"An 18-year-old is still a child – even 23 or 24 isn't a very good age [to marry], because people still want to have fun," Guo said. 

Guo said his sister's family were happy with a single child, because they don't want to lower their standard of living any further.

"For me, it's a financial issue, because I already have two boys, and that means pressure in China because you have to pay for them to buy a home and to get married," Guo said. "I would need to be in a much better financial situation to have another kid."

Current affairs commentator Fang Yuan said Ren appeared to be viewing population issues as primarily economic, rather than driven by real-life stories.

"It's pretty blatantly regarding people as tools for running the country," Fang said. "It's about farming humans for their labor and the concept of added value." Ren ignores a series of problems that would crop up if women were allowed to marry under age 18, he said.

Link to political suppression?

A number of provinces and cities have followed up with falling birth rates since last year's population figures were published, with the southwestern megacity of Chongqing reporting fewer than 200,000 new births last year for a population of 31 million, and many other cities and provinces reporting drops of around 10% in their birth rates.

Health rights activist Lu Jun, who now lives in New York, said he believes people's unwillingness to have children is linked to political and social changes under Communist Party leader Xi Jinping.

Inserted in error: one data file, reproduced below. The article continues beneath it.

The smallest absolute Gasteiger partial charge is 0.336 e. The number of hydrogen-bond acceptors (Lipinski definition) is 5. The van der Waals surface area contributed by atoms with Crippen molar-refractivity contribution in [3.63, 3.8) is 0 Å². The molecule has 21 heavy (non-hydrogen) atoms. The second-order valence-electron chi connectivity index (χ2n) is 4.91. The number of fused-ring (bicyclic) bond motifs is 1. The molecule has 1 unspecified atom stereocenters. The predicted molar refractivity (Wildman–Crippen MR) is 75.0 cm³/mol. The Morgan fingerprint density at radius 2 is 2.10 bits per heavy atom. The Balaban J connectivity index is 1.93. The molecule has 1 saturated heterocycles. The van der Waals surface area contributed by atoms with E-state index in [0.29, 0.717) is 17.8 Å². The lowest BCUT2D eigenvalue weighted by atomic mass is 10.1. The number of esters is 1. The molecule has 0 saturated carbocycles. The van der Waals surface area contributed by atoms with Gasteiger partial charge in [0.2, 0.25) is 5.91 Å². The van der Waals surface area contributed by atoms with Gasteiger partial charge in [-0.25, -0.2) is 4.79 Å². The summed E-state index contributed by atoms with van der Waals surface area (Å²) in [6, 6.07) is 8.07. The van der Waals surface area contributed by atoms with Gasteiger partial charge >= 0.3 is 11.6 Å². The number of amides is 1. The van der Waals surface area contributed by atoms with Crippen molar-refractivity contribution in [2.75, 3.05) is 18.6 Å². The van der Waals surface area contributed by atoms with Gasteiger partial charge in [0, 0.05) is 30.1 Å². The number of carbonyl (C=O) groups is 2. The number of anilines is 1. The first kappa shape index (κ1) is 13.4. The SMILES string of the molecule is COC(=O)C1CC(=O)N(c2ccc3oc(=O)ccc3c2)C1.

"Xi Jinping broke with the system of presidential term limits ... and there has been [widespread] suppression of public speech, freedom of association and public interest lawyers," Lu said. "The political ideas of an entire generation are being suppressed ... which has left people with a very strong sense of insecurity."

"There have been cases where local government officials have used the children of people who try to stand up for their rights in local communities to put pressure on them," he said. Radio Free Asia has reported on several cases of the children of activists being denied access to schooling in recent years.

"People don't have enough trust [in the future] to have kids, because it's hard to imagine there will be a bright future for them in [China]," Lu said.

Running away

Lu said many younger middle-class Chinese are leaving the country in a bid to give their families a better life overseas, which has also had an impact on birth rates.

"It's become quite common for Chinese people to ‘run’ in recent years, particularly as the zero-COVID policy and lockdowns made life unbearable for them," he said. "A lot of people are voting with their feet and for a brighter future for their kids."

Economic commentator Jin Shan said there is little hope of economic prosperity either in today's China.

"Economic development, internal reform, and opening up to the outside world have become a thing of the past," Jin said. "There has been far more attention paid to the consolidation of state power in recent years."

"After three years of intensive pandemic restrictions, it can be said that the economy is on the brink of collapse," Jin said. "The developments of the past 10 years, especially the last three years, have dealt a fatal blow to China's middle class."

Translated by Luisetta Mudie. Edited by Malcolm Foster.